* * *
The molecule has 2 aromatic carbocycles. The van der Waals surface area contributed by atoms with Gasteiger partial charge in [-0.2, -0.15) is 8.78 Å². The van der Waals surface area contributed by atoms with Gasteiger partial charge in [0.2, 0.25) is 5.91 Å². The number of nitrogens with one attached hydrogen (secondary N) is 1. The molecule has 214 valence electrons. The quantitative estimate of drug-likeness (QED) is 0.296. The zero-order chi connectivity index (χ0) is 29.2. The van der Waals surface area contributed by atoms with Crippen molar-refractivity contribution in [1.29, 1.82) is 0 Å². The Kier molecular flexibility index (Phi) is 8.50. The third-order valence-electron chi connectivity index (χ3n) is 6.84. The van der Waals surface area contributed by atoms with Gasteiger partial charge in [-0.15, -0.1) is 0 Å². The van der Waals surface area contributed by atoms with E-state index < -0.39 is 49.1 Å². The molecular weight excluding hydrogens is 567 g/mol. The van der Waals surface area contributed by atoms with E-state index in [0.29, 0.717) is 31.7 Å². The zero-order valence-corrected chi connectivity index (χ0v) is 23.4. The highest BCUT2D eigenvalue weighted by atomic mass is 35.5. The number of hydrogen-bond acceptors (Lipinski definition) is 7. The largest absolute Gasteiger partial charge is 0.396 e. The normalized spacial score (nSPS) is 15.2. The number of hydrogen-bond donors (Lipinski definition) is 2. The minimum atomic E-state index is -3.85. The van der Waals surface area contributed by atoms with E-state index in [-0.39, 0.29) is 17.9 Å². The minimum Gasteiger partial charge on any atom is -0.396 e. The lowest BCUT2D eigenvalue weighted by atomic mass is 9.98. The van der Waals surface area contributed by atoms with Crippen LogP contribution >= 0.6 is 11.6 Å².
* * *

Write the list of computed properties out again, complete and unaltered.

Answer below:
The molecule has 2 aromatic carbocycles. The van der Waals surface area contributed by atoms with Gasteiger partial charge in [-0.2, -0.15) is 8.78 Å². The van der Waals surface area contributed by atoms with Gasteiger partial charge in [0.2, 0.25) is 5.91 Å². The number of nitrogens with one attached hydrogen (secondary N) is 1. The molecule has 214 valence electrons. The quantitative estimate of drug-likeness (QED) is 0.296. The zero-order chi connectivity index (χ0) is 29.2. The van der Waals surface area contributed by atoms with Crippen molar-refractivity contribution in [1.29, 1.82) is 0 Å². The Kier molecular flexibility index (Phi) is 8.50. The third-order valence-electron chi connectivity index (χ3n) is 6.84. The van der Waals surface area contributed by atoms with Gasteiger partial charge in [-0.15, -0.1) is 0 Å². The van der Waals surface area contributed by atoms with E-state index < -0.39 is 49.1 Å². The molecular weight excluding hydrogens is 567 g/mol. The van der Waals surface area contributed by atoms with E-state index in [0.29, 0.717) is 31.7 Å². The zero-order valence-corrected chi connectivity index (χ0v) is 23.4. The highest BCUT2D eigenvalue weighted by atomic mass is 35.5. The number of hydrogen-bond acceptors (Lipinski definition) is 7. The largest absolute Gasteiger partial charge is 0.396 e. The normalized spacial score (nSPS) is 15.2. The number of hydrogen-bond donors (Lipinski definition) is 2. The minimum atomic E-state index is -3.85. The van der Waals surface area contributed by atoms with E-state index in [-0.39, 0.29) is 17.9 Å². The minimum Gasteiger partial charge on any atom is -0.396 e. The lowest BCUT2D eigenvalue weighted by atomic mass is 9.98. The van der Waals surface area contributed by atoms with Crippen LogP contribution >= 0.6 is 11.6 Å².